in your case, I would get a pair of 22" trolling bags from amishoutfitters.com. it will solve your problem if tied off to the front cleat and the rear of the bag tied off to the back of the boat. we've trolled with one bag a lot and if it's tied correctly it's not that hard to do.

Last edited by last chance; 08-31-2021 at 07:21 AM.
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  #7  
Old 08-31-2021, 08:00 AM
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KPKyllo KPKyllo is offline
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I used the following method to slow my boat to trolling speed for several years prior to getting a kicker. I used some inexpensive Cabela's drift socks and the system worked very, very well. Below is an article from Lindy that describes it. I used two 30 inch bags on my 17.5 ft. boat.

THE TAMER TROLLING SYSTEM...IN THE WIND AND IN CONTROL
If you've you ever trolled in the wind, you know how frustrating it can be. The bow of your boat blows off line, forcing you to speed up to get back on line. Take your eye off the bow for one second, and it happens again. Sound familiar? Cross winds, head winds and waves will wear you out - but there is something you can do to get back under control.
Recently we at Tamer began testing a new trolling technique using two Wave Tamers to stabilize the bow. For small boats and engines 100 hp and smaller, we recommend two 30" Wave Tamers. For larger boats and engines above 100 hp, we recommend two 40" Wave Tamers.
The trolling bags help anchor the bow so the wind doesn't affect it as much, which results in much better handling. Several tournament pros were instrumental in developing this technique, and perfected the rigging during numerous PWT and RCL walleye events. Special thanks go to Johnnie Candle and Jim Carroll of North Dakota. The system has since caught on, and has received high marks from all the pros using it.
Here's how to rig up for the Tamer Trolling System. With your boat on the trailer, take a length of 1/2" limp nylon rope or soft dock rope, make a 6" loop on one end, then fasten it to your mid ship cleat. Run the other end under your boat, up to the other mid ship cleat, and tie it off as tightly as you can. Next crawl under your boat, and with a marking pen, mark the rope where it meets the keel in the center of the hull. Now make two more marks approximately 14" on either side of the first mark.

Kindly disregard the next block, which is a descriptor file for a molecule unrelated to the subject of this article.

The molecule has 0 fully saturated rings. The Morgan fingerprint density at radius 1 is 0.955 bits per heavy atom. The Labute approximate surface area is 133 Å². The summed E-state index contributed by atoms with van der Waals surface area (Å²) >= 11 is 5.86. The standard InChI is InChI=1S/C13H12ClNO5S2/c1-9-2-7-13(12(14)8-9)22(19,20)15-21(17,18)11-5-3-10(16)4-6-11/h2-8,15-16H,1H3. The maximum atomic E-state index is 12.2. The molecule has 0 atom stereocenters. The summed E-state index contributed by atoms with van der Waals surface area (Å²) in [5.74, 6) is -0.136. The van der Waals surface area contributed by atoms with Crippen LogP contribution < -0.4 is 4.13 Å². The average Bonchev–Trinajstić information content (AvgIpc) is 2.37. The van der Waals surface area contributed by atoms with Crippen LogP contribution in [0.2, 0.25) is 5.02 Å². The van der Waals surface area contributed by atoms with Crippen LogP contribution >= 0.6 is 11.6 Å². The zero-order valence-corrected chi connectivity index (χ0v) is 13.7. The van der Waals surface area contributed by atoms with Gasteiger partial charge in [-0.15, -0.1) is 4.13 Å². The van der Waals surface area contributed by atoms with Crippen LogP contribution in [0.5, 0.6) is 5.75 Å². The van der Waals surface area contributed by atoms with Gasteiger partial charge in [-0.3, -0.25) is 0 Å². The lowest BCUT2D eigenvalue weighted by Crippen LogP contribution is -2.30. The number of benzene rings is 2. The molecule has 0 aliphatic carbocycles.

Next release the rope and pull it from under the boat. Run the rope through the loop on your Wave Tamer until it contacts the outside mark. Tie a simple over-hand knot, making sure the loop of the Wave Tamer is in the center of the knot. Repeat this process on the other outside mark. Pass the rope and bags under the boat and reattach as before, paying close attention that the bags are an equal distance apart on each side of the keel. You may have to adjust the loops to make sure they're rigged evenly.
IMPORTANT- Both rope ends must be attached to the cleats when you deploy your trolling bags. You must be able to drop the bags over the front of the boat with both loops fastened to the cleats. BE SURE THE MOTOR IS IN NEUTRAL!
To deploy the trolling bags, stop your motor and fasten the loops to the mid ship cleats. Drop both bags over the front of the boat. You can be sure the rigging is in place by pulling the rope as tight as you can and tying it off.
To retrieve the bags, STOP the boat by putting the motor in neutral to release tension on the rope. Go to the short end of the rope and begin to pull in your bags. Be sure both loops are fastened to the cleats, so there's no loose end to deal with.
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Old 08-31-2021, 08:17 AM
bfish bfish is offline
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I dislike bags on my tight turning trolling routes.....

Have you changed the motor trim? Left the bow trolling motor down?

I have also hung a 10 lb mushroom anchor of the bow (about 15 ft of line).

On windy days, raising or lowering the bimini can make a big difference.

Lastly, change the pitch of your prop.
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Old 08-31-2021, 10:15 AM
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after going to the trolling bags i haven't had any real problems with my 21' glass boat. I just make sure they are tied off as far forward as you can get them with about an 8' lead on my boat. but the most important part is to have the tie rope on the back of the bags and tied tightly to the rear of the boat.